Since as far back as 1495 – when Henry VII sent out his first decree relating to the regulation of British pubs which restricted the indoor games that pub patrons played that distracted them from archery – the British pub isn’t complete without a game or two inside it, be it in London or Inverness or anywhere in between. Nowadays hipsters may opt for Scrabble or Monopoly while they sip their craft IPAs, but playing games in pubs – or in the beer garden or village green just outside – is as traditional as crumpets and afternoon tea or Sunday roast.
Let’s take a look at some pub games of old and some of new – all pub staples in some point in history.
Skittles – the throwing of a ball to knock down nine pins in as few goes as possible – may not be a common game inside pubs now, but it dates back to the 3rd or 4th century as a German game played with a Kegel that would be used to knock the skittles over. In fact, the German for modern skittles is Kegelen. Skip forwards to 1810 and Joseph Strutt listed the categorical difference between skittles and a nine-pins – skittles allowed “tipping” whereby the player could aim at point blank range. Skittles does still gain traction, despite the obstructive nature of the game in the pub and the discrepancies between the many country variations in the rules. For example, the Worcester & District Skittles League (playing by Worcester rules) is still actively engaging people with the game, and Wii Bowling, included in Wii Sports – one of the launch titles of the hugely successful Nintendo Wii console from back in 2006 – comes close in a pinch.
Shove ha’penny involves two teams of players competing against one another on a grooved table-top board using coins. The coins – originally half pennies – are then placed against the edge of the board, slightly encroaching over the edge. Players take turns to shove the pennies with their palms to try to land the coin inside the lines or grooves to score 1 point. The game dates back to the 15th century and is a precursor to the popular American pastime of shuffleboard, originating in 1913. Although, all is not lost for modern day shove ha’penny fans as an app for Android, created by Thinkling can give a digital taste of the traditional pub games.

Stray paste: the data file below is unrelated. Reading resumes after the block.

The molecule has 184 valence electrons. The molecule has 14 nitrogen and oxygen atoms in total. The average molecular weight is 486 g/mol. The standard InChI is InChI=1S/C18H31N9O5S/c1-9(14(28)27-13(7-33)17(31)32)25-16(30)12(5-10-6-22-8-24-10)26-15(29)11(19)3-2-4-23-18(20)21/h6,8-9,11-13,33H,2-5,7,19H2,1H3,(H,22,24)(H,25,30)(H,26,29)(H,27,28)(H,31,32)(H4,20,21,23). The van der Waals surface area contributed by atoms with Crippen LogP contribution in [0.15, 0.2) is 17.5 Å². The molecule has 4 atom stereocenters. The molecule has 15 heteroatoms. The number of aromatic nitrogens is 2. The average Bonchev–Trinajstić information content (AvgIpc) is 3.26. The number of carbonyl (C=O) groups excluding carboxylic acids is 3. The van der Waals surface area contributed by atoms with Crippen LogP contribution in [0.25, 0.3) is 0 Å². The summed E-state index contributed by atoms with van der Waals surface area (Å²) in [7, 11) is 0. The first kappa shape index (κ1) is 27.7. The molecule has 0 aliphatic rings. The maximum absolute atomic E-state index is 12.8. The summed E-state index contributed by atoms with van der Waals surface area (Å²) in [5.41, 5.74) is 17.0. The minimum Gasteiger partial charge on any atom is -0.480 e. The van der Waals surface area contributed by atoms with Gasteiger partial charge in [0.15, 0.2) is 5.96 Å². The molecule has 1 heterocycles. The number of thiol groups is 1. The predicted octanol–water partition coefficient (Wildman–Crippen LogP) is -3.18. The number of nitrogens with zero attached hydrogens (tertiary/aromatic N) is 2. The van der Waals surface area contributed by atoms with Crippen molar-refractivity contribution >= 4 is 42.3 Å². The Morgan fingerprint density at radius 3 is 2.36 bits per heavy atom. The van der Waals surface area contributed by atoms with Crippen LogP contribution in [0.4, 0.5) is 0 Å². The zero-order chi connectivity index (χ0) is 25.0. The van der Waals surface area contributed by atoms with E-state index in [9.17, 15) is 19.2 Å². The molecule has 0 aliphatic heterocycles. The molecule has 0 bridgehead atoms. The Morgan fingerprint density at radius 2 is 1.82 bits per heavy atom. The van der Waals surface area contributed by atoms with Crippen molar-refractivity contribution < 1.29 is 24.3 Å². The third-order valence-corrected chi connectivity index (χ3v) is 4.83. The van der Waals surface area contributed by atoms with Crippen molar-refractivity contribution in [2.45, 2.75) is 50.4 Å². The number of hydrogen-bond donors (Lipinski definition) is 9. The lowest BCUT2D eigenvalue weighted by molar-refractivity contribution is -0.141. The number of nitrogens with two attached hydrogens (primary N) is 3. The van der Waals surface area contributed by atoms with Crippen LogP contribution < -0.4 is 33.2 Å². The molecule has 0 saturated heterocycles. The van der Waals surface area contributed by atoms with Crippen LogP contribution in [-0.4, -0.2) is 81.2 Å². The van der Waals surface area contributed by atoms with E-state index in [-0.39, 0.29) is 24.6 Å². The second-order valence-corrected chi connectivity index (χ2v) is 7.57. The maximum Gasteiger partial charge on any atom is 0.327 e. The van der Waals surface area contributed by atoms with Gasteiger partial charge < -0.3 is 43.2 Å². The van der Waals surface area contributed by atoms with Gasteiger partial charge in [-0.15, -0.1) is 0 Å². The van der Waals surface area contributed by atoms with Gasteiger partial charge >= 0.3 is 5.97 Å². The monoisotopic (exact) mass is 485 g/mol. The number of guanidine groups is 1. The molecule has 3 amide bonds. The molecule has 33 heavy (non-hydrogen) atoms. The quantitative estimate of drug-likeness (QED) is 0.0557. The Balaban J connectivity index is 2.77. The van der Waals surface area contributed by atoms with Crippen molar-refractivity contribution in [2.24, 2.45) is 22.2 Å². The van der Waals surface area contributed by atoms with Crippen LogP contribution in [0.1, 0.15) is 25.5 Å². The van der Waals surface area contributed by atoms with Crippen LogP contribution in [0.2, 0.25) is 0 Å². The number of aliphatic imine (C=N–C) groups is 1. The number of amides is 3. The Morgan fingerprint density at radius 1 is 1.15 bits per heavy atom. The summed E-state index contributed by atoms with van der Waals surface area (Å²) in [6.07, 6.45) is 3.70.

One mainstay from the selection of traditional pub games is the slot machine – or fruit machine know to those in the United Kingdom. The machine was developed in Brooklyn in 1891 and based on the game of poker containing fifty cards in five drums which were spun in order to give the player a poker hand. Each spin cost $0.05. The payout of a winning slots hand was often a drink or pack of cigarettes from the bar, and the 10 of Spades and Jack of Hearts were removed to decrease the patron’s odds. In 1899, the Liberty Bell was invented, replacing the cards with five symbols on three reels with cash pay-out. The game has advanced alongside technology ever since then and slots can be played online in many variations, using content from pop culture franchises, diverse themes that include mini-games, or even replicating the traditional feel of the Liberty Bell.
No English pub is complete without a dartboard and a wall next to it studded in holes. Darts originated in England sometime in the reign of Henry VII, when he ordered his archers to practice throwing in their spare time (and not to play skittles). Anne Boleyn reportedly gave Henry VIII an ornate set of darts in 1530 as he was an aficionado of the game. In 1896, after years of flailing around tossing spiked sticks around, Brian Gamlin devised the traditional dartboard. The random sequencing was reportedly to give a “no skill needed” factor to the game, but it also allowed players to test their skills and sobriety by playing “round the clock” to land on consecutive numbers. Most pubs worth their salt still have a dartboard and will usually have stories as to who the reigning champion is. But, should the urge to play darts be too strong, the game also exists as a browser game called Pub Darts 3D.
The traditional English pub has been recreated the world over – from rural Europe to Jamaica to central Dubai – and each replication is complete with a selection of games to play while you sup your pint. And if your local establishment doesn’t have the game available, the digital world is on hand to help you out. Why not turn the pub crawl into a pub games crawl and attempt to find a pub that houses each game?